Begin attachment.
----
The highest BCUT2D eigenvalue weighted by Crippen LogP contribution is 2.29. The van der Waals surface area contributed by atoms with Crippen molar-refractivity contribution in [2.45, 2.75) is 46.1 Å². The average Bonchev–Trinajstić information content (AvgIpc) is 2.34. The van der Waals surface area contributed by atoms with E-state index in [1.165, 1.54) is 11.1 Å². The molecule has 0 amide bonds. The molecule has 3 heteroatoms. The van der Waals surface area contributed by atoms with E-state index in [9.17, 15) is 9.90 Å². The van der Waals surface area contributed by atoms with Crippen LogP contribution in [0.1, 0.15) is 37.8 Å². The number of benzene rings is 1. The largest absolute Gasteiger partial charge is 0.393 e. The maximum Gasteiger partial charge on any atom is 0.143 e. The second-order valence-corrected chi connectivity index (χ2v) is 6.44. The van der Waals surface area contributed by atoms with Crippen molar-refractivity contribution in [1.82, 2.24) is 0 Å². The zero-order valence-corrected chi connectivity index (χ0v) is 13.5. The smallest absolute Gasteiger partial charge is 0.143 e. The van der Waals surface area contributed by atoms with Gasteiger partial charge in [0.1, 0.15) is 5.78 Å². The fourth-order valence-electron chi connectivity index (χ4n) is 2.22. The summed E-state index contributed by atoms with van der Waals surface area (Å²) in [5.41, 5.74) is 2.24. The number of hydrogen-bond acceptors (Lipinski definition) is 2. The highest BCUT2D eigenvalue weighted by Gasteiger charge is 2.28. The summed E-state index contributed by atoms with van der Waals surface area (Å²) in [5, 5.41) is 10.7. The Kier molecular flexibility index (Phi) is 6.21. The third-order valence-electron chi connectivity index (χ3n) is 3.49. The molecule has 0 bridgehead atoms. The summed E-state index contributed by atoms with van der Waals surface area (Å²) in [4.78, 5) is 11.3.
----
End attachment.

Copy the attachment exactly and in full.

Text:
The highest BCUT2D eigenvalue weighted by Crippen LogP contribution is 2.29. The van der Waals surface area contributed by atoms with Crippen molar-refractivity contribution in [2.45, 2.75) is 46.1 Å². The average Bonchev–Trinajstić information content (AvgIpc) is 2.34. The van der Waals surface area contributed by atoms with E-state index in [1.165, 1.54) is 11.1 Å². The molecule has 0 amide bonds. The molecule has 3 heteroatoms. The van der Waals surface area contributed by atoms with E-state index in [9.17, 15) is 9.90 Å². The van der Waals surface area contributed by atoms with Crippen LogP contribution in [0.1, 0.15) is 37.8 Å². The number of benzene rings is 1. The largest absolute Gasteiger partial charge is 0.393 e. The maximum Gasteiger partial charge on any atom is 0.143 e. The second-order valence-corrected chi connectivity index (χ2v) is 6.44. The van der Waals surface area contributed by atoms with Crippen molar-refractivity contribution in [1.82, 2.24) is 0 Å². The zero-order valence-corrected chi connectivity index (χ0v) is 13.5. The smallest absolute Gasteiger partial charge is 0.143 e. The van der Waals surface area contributed by atoms with Gasteiger partial charge in [0.1, 0.15) is 5.78 Å². The fourth-order valence-electron chi connectivity index (χ4n) is 2.22. The summed E-state index contributed by atoms with van der Waals surface area (Å²) in [5.41, 5.74) is 2.24. The number of hydrogen-bond acceptors (Lipinski definition) is 2. The highest BCUT2D eigenvalue weighted by Gasteiger charge is 2.28. The summed E-state index contributed by atoms with van der Waals surface area (Å²) in [5, 5.41) is 10.7. The Kier molecular flexibility index (Phi) is 6.21. The third-order valence-electron chi connectivity index (χ3n) is 3.49. The molecule has 0 bridgehead atoms. The summed E-state index contributed by atoms with van der Waals surface area (Å²) in [4.78, 5) is 11.3.